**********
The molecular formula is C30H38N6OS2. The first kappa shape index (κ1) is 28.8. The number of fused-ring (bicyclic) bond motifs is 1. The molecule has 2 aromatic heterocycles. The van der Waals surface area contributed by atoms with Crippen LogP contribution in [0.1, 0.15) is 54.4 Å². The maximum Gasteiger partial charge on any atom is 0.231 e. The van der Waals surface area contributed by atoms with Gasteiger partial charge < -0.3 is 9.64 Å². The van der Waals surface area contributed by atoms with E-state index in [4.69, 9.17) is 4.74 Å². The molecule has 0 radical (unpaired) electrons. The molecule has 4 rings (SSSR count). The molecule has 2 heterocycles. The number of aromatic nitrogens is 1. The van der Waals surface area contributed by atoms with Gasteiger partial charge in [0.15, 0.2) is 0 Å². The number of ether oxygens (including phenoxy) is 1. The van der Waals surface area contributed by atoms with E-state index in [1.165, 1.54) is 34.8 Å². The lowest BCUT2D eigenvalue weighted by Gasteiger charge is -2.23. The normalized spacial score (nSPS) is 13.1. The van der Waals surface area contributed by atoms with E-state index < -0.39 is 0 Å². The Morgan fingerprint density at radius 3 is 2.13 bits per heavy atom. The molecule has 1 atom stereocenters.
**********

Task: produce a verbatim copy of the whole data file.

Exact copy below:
The molecular formula is C30H38N6OS2. The first kappa shape index (κ1) is 28.8. The number of fused-ring (bicyclic) bond motifs is 1. The molecule has 2 aromatic heterocycles. The van der Waals surface area contributed by atoms with Crippen LogP contribution in [0.1, 0.15) is 54.4 Å². The maximum Gasteiger partial charge on any atom is 0.231 e. The van der Waals surface area contributed by atoms with Gasteiger partial charge < -0.3 is 9.64 Å². The van der Waals surface area contributed by atoms with E-state index in [4.69, 9.17) is 4.74 Å². The molecule has 0 radical (unpaired) electrons. The molecule has 4 rings (SSSR count). The molecule has 2 heterocycles. The number of aromatic nitrogens is 1. The van der Waals surface area contributed by atoms with Gasteiger partial charge in [0.15, 0.2) is 0 Å². The number of ether oxygens (including phenoxy) is 1. The van der Waals surface area contributed by atoms with E-state index in [1.165, 1.54) is 34.8 Å². The lowest BCUT2D eigenvalue weighted by Gasteiger charge is -2.23. The normalized spacial score (nSPS) is 13.1. The van der Waals surface area contributed by atoms with E-state index < -0.39 is 0 Å². The Morgan fingerprint density at radius 3 is 2.13 bits per heavy atom. The molecule has 1 atom stereocenters.